Fuel Shortage Again Hits Oil-rich Venezuela Amid Refinery Woes
CIUDAD GUAYANA, Venezuela/CARACAS, May 17 (Reuters) - P ockets of oil-rich Venezuela were suffering gasoline shortages on Wednesday as the OPEC nation's ageing refineries faced more operational problems and protests blocked some deliveries.
Venezuela, which has the world's cheapest gasoline, has been plagued by intermittent fuel shortages in recent months as its oil industry struggles with lower production.
Lines were reported in the southeastern Anzoategui and Bolivar states as well as the opposition hotbed of Tachira near Colombia, where anti-government protests have flared in recent days. Caracas, the capital, did not appear affected.
The president of state-run oil company PDVSA, Eulogio Del Pino, blamed the holdups on nearly two months of protests in Venezuela, home to the world's biggest crude reserves.
Demonstrators have blocked streets with barricades, nighttime lootings have spread, and some tanker trucks have been attacked.
"We've said that when there are risky situations, or disruptions of public order, drivers are kept off the roads because these irrational (protesters) do not take risks into account," Del Pino told journalists.
The company did not immediately respond to a request for further details.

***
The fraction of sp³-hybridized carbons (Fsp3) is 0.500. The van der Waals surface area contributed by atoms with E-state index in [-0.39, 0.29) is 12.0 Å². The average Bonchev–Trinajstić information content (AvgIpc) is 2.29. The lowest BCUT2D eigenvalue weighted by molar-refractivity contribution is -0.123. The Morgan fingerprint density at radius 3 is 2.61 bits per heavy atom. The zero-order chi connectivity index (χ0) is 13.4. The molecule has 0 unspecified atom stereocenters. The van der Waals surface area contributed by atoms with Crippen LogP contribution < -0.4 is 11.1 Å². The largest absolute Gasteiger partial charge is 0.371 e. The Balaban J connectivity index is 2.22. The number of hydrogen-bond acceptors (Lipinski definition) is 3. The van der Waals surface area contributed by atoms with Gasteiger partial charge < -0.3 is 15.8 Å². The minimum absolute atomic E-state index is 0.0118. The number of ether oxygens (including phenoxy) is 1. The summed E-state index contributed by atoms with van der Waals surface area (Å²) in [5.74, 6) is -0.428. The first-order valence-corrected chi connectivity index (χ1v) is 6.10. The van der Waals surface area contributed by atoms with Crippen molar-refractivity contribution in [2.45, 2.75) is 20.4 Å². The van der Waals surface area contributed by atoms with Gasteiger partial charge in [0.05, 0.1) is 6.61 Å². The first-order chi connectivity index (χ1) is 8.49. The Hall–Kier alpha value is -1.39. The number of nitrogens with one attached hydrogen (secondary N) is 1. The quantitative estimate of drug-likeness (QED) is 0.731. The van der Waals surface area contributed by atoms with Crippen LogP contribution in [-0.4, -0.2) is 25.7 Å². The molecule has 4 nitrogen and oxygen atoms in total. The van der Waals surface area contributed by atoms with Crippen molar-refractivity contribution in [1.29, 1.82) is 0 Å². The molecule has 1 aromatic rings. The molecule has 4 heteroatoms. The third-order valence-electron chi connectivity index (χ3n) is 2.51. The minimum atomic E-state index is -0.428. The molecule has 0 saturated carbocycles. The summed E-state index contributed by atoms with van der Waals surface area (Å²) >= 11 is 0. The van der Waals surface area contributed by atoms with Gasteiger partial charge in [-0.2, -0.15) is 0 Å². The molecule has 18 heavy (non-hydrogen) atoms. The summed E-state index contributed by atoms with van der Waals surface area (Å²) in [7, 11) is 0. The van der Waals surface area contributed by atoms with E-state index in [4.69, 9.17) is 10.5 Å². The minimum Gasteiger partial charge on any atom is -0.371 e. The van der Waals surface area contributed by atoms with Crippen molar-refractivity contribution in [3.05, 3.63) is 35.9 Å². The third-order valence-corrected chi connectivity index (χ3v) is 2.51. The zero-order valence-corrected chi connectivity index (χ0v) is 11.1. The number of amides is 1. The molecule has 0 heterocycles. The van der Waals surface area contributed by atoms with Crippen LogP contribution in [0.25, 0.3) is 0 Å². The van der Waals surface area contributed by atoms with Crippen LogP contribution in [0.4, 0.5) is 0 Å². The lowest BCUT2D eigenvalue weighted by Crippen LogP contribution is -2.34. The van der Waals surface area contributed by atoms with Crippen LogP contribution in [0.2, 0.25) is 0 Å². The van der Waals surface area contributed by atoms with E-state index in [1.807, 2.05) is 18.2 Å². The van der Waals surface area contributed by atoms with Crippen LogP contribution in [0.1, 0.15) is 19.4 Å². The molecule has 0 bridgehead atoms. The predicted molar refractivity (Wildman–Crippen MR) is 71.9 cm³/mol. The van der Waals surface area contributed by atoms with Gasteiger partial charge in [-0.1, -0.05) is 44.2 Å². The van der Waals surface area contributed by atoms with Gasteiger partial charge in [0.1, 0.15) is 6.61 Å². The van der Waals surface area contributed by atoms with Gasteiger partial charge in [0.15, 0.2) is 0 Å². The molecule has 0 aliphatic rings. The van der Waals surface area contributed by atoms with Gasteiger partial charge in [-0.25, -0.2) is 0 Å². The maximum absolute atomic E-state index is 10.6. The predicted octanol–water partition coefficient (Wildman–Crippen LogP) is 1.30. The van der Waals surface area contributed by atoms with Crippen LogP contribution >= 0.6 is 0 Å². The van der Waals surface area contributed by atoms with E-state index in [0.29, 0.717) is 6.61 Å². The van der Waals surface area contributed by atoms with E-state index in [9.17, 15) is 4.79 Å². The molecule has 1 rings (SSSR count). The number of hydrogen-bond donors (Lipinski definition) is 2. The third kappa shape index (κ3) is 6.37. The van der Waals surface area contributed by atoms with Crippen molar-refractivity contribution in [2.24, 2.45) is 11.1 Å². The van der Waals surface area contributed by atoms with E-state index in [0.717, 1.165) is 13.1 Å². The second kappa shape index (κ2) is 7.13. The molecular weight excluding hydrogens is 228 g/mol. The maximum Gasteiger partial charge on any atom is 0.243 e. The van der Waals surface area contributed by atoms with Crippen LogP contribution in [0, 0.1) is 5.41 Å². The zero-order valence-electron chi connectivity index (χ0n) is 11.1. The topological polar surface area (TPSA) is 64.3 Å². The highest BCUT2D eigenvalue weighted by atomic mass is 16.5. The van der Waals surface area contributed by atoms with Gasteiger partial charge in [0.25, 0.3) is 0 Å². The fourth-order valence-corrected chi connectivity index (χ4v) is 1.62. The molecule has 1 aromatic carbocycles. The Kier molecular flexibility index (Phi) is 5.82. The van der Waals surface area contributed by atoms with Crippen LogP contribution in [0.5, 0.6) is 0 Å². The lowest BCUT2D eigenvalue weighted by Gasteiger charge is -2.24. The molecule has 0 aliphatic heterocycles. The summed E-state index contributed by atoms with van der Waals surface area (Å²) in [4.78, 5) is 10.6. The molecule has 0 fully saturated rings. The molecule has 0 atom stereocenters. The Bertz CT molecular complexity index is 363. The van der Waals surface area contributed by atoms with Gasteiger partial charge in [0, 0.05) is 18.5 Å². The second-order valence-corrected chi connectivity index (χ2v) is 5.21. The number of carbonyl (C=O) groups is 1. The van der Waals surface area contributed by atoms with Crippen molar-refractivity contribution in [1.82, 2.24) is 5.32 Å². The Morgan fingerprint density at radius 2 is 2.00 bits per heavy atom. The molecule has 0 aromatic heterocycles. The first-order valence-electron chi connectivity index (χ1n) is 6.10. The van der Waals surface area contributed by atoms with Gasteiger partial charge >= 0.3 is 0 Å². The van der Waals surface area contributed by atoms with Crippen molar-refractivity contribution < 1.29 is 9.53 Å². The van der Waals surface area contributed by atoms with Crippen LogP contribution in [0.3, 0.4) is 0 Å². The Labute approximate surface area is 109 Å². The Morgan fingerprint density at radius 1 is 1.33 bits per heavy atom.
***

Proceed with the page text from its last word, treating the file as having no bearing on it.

Three of Venezuela's four refineries are working at record lows due to equipment malfunctioning, as well as lack of crude and spare parts, according to internal PDVSA reports seen by Reuters.
The waits at gasoline stations heap extra hardship on the nation of 30 million, where many already jostle for hours in hot lines for food due to a brutal economic crisis under leftist President Nicolas Maduro.
On Wednesday in Tachira state, many roads were blocked and stores had shut down amid the unrest.
At least 10 out of 36 gasoline stations in Bolivar's main city, Ciudad Guayana, were also closed, according to Pedro Calcano, president of the local gasoline stations association, who said he was not given an explanation for the delays.
Bolivar has experienced significant supply disruptions even though protests there have been smaller and less violent than in other places.
"This problem won't end until production at the refineries improves," said the manager of one service station.
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